Above, one of David Low’s Colonel Blimp cartoons from the lead up to the Second World War. You can see and read more of the Colonel in this blog’s most popular post by far, from a few years back.
I would love to look back at Low’s satires of muddled thinking and be able to say how out of date they seem, but that’s far from being the case. David Low’s Blimp character was primarily a satire on right-wing little Englander pro-appeasement attitudes, but Low also took aim at similar views on the Left via his Pmilb character: Blimp backwards. Today’s Pmilbs and Blimps continue to muddle ideas of radical left and reactionary right, of liberalism and of bigotry.
A couple of prime examples from the past pages of this blog are Simon Jenkins, a modern-day little Englander who has found a comfortable berth at the supposedly liberal Guardian, and Judith Butler, a leading academic in feminist and gender theory who contrived to describe Hamas and Hezbollah, two violent, sectarian, antisemitic and misogyninist organisations, as “social movements that are progressive, that are on the Left, that are part of a global Left.”
Several more examples have been on parade in recent days, with a series of supposedly Left commentators eager not to distance their own beliefs from those of religiously bigoted anti-democratic fanatical murderers, but rather to point to how close in agreement they are, and to claim justification of motive (though not of course of action) for bloody public murder on a London street.
Take Rachel Shabi’s comments on the Woolwich murder, beginning with this tweet:
Just told Sky news #Woolwich a collective problem, we should not single out Muslims; need to look into Brit foreign policy elementThere is nothing that controversial here in my eyes. Radicalisation is a problem for the whole of society to deal with. To charge one group with responsibility for solving it in isolation would seem likely to be counterproductive. And UK foreign policy? What about it? That aspect could be taken in a number of directions.
— rachel shabi(@rachshabi) May 24, 2013
But then she clarified that her preferred response to the murder was “eliminating bad foreign policy as a recruitment device”.
.@nicholasblincoe it's not that madness can be cured. more about eliminating bad foreign policy as a recruitment deviceSo here Rachel Shabi sees UK foreign policy as bad and believes that as murderers of today and potential murderers of tomorrow agree with her, that policy should change. However when pressed by Rob Marchant on the question “Should foreign policy change as a result of these attacks,” she tries to split hairs:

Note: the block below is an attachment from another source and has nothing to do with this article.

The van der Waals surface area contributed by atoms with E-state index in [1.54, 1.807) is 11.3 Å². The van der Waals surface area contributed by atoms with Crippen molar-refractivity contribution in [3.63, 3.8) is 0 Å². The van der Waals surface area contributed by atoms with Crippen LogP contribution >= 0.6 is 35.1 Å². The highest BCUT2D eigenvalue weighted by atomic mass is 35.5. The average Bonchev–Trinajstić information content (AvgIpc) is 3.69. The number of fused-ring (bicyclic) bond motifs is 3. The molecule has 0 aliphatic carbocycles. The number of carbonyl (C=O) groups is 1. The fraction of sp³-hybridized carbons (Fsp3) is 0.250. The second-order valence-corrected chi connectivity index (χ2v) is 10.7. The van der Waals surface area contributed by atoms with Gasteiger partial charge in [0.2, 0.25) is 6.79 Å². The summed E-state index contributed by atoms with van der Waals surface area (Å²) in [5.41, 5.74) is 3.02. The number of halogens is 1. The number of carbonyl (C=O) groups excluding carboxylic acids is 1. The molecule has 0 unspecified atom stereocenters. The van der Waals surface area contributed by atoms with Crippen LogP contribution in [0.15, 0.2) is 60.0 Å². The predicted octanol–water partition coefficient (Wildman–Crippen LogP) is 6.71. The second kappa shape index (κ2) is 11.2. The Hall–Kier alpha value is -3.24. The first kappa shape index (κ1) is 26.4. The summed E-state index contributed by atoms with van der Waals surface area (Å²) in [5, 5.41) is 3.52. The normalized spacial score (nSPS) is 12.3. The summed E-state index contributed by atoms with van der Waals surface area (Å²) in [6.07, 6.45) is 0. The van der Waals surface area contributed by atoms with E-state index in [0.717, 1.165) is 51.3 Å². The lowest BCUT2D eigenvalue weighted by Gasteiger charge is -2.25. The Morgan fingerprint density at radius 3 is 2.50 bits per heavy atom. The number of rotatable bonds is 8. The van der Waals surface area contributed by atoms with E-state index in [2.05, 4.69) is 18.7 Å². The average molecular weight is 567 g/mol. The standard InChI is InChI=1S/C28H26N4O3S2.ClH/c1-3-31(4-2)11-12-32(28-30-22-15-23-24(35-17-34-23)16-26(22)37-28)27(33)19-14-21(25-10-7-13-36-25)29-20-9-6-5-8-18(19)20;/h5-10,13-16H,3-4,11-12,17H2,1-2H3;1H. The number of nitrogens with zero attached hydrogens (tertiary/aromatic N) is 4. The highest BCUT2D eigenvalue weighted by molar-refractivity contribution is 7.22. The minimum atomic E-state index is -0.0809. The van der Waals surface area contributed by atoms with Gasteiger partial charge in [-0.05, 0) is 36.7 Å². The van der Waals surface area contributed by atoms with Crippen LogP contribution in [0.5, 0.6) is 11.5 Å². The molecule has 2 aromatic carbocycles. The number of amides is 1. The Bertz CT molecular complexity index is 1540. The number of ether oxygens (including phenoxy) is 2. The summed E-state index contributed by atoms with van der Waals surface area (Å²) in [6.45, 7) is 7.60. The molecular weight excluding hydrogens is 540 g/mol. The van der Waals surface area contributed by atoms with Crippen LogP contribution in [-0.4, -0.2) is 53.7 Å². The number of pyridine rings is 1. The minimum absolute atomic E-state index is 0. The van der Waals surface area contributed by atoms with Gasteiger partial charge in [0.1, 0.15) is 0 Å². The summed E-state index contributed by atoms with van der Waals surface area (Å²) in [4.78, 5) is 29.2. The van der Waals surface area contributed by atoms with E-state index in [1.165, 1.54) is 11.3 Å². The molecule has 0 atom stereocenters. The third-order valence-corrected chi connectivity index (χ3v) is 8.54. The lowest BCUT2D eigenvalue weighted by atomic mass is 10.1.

— rachel shabi(@rachshabi) May 24, 2013
@rob_marchant @tomsp @tomharrismp UK foreign policy in Mid East should change cos it is hypocritical, counterproductive NOT cos of attacksRachel Shabi insists that “understanding is not justifying,” but though she doesn’t justify the act she does justify the motive, making clear that she sees anger over UK foreign policy, the only motive to which she gives any consideration, as “justifiable anger,” and again “justified anger”.
— rachel shabi(@rachshabi) May 25, 2013
Incredibly, having concluded that this anger over actions like the invasions of Iraq and Afghanistan leads to radicalisation and acts of terror, she then does her little bit to encourage such anger with a wholly one-sided representation of today’s news story on prisoners held by the British Army in Afghanistan:
This is how UK 'liberates' #Afghanistan: with unlawful detentions in secret prison ind.pn/112ek85It’s an interesting story, though not so simple as Rachel Shabi would have you believe.
— rachel shabi(@rachshabi) May 29, 2013
If I found that any of my views were shared by such cutthroats I think I might want to consider whether I was somehow in error, but Rachel Shabi is not alone in finding affirmation in such an alignment. There are more happy to declare their, at least partial, agreement with the murderers...
Ian Leslie points to the stupidity of ex-mayor Ken Livingstone blaming the attack on the invasion of Iraq.
Our friend in Canada, Terry Glavin, adds Michael Moore and Glenn Greenwald (in the Guardian) to his list of moral illiterates weighing in on Woolwich. He writes:
Do note that it isn’t some imam in some dingy mosque carrying on like that, although now and then there will be one of those, too. Note as well that the overwhelming majority of Afghans, and the overwhelming majority of Afghan-Canadians, supported NATO’s intervention, and most of these people are, as it happens, Muslims.
Note well that these idiocies about blowback and retaliation do not generally come from the mosques at all. It’s the sort of rubbish that comes from out of the mouths of moral illiterates.
It should stop.
Norman Geras finds Greenwald’s failure of logic replicated in a Guardian article by Terry Eagleton, and lays out the mechanism to display its faults.
Jonathan Freedland doesn’t forget the Stop The War Coalition, who naturally take their own alignment with the declared motives of murderers as absolute vindication.
Nick Cohen, like Terry Glavin above, takes the time to point out some people most likely not in agreement with the murderers, namely victims of Islamist violence, mostly Muslim, not just in Afghanistan but also Pakistan, Mali, Nigeria, Somalia. The list is far from exhaustive.
Bizarrely Rachel Shabi refers to Nick Cohen’s article as “a cluster bomb of muscular liberal lunacy.” Whatever about lunacy, I think her metaphor of an indiscriminate weapon of mass slaughter to describe the article is perhaps an example of what they refer to in the mental health business as projection. (A more complex analysis here by blogger Unrepentant Jacobin.)
Funnier still is that after Livingstone, Moore, Greenwald, Eagleton and the Stop The War Coalition have all had their say, Rachel Shabi writes 950 words on how debate is being stifled, closed, sealed shut even. And all of her words are published by the Guardian.